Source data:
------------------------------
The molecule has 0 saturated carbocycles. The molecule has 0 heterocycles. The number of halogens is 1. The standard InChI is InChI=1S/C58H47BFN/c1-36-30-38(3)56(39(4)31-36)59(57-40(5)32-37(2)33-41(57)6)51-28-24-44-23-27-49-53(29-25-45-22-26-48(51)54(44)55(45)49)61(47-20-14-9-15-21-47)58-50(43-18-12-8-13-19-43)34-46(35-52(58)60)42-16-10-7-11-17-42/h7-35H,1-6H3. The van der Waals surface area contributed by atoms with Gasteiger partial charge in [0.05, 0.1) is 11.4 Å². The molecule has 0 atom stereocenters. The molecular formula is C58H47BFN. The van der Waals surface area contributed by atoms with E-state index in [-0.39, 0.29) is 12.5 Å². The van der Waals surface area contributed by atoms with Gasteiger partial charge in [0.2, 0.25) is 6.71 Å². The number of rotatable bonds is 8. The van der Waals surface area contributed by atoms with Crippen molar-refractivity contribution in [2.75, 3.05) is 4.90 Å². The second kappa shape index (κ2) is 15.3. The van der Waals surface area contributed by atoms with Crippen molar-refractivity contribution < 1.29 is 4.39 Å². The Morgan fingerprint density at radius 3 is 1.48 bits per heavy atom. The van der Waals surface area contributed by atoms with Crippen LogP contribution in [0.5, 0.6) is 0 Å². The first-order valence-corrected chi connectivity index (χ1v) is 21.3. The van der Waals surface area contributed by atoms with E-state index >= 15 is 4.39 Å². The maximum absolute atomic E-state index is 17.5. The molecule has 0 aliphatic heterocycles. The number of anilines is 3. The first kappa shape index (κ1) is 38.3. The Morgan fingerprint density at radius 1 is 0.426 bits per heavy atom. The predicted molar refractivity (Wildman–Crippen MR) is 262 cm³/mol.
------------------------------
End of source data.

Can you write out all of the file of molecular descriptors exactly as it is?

The molecule has 0 saturated carbocycles. The molecule has 0 heterocycles. The number of halogens is 1. The standard InChI is InChI=1S/C58H47BFN/c1-36-30-38(3)56(39(4)31-36)59(57-40(5)32-37(2)33-41(57)6)51-28-24-44-23-27-49-53(29-25-45-22-26-48(51)54(44)55(45)49)61(47-20-14-9-15-21-47)58-50(43-18-12-8-13-19-43)34-46(35-52(58)60)42-16-10-7-11-17-42/h7-35H,1-6H3. The van der Waals surface area contributed by atoms with Gasteiger partial charge in [0.05, 0.1) is 11.4 Å². The molecule has 0 atom stereocenters. The molecular formula is C58H47BFN. The van der Waals surface area contributed by atoms with E-state index in [-0.39, 0.29) is 12.5 Å². The van der Waals surface area contributed by atoms with Gasteiger partial charge in [0.2, 0.25) is 6.71 Å². The number of rotatable bonds is 8. The van der Waals surface area contributed by atoms with Crippen molar-refractivity contribution in [2.75, 3.05) is 4.90 Å². The second kappa shape index (κ2) is 15.3. The van der Waals surface area contributed by atoms with Crippen molar-refractivity contribution < 1.29 is 4.39 Å². The Morgan fingerprint density at radius 3 is 1.48 bits per heavy atom. The van der Waals surface area contributed by atoms with Crippen LogP contribution in [0.5, 0.6) is 0 Å². The first-order valence-corrected chi connectivity index (χ1v) is 21.3. The van der Waals surface area contributed by atoms with E-state index >= 15 is 4.39 Å². The maximum absolute atomic E-state index is 17.5. The molecule has 0 aliphatic heterocycles. The number of anilines is 3. The first kappa shape index (κ1) is 38.3. The Morgan fingerprint density at radius 1 is 0.426 bits per heavy atom. The predicted molar refractivity (Wildman–Crippen MR) is 262 cm³/mol.